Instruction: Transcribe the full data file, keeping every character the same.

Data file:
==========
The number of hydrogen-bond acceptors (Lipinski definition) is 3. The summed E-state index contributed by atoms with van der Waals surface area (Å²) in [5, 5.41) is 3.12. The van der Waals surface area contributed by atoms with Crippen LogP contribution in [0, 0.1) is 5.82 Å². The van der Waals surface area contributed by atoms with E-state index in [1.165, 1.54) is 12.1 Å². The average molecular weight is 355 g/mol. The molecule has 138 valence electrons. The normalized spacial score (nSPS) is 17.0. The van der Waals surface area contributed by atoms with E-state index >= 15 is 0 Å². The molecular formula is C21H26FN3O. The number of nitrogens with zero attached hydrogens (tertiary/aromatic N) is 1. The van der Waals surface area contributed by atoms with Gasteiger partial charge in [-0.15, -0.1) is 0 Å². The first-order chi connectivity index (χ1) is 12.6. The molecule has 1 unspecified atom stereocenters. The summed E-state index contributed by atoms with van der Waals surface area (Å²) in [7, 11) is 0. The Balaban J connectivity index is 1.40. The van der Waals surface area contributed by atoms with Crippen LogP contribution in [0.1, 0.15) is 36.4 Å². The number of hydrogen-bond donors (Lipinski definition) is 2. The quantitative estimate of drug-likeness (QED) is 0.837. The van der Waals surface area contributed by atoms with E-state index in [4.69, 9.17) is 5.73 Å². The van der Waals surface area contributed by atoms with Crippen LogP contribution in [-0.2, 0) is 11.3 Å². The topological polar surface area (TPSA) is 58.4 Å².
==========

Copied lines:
The number of hydrogen-bond acceptors (Lipinski definition) is 3. The summed E-state index contributed by atoms with van der Waals surface area (Å²) in [5, 5.41) is 3.12. The van der Waals surface area contributed by atoms with Crippen LogP contribution in [0, 0.1) is 5.82 Å². The van der Waals surface area contributed by atoms with E-state index in [1.165, 1.54) is 12.1 Å². The average molecular weight is 355 g/mol. The molecule has 138 valence electrons. The normalized spacial score (nSPS) is 17.0. The van der Waals surface area contributed by atoms with E-state index >= 15 is 0 Å². The molecular formula is C21H26FN3O. The number of nitrogens with zero attached hydrogens (tertiary/aromatic N) is 1. The van der Waals surface area contributed by atoms with Gasteiger partial charge in [-0.15, -0.1) is 0 Å². The first-order chi connectivity index (χ1) is 12.6. The molecule has 1 unspecified atom stereocenters. The summed E-state index contributed by atoms with van der Waals surface area (Å²) in [7, 11) is 0. The Balaban J connectivity index is 1.40. The van der Waals surface area contributed by atoms with Crippen LogP contribution in [0.1, 0.15) is 36.4 Å². The number of hydrogen-bond donors (Lipinski definition) is 2. The quantitative estimate of drug-likeness (QED) is 0.837. The van der Waals surface area contributed by atoms with E-state index in [4.69, 9.17) is 5.73 Å². The van der Waals surface area contributed by atoms with Crippen LogP contribution in [-0.2, 0) is 11.3 Å². The topological polar surface area (TPSA) is 58.4 Å².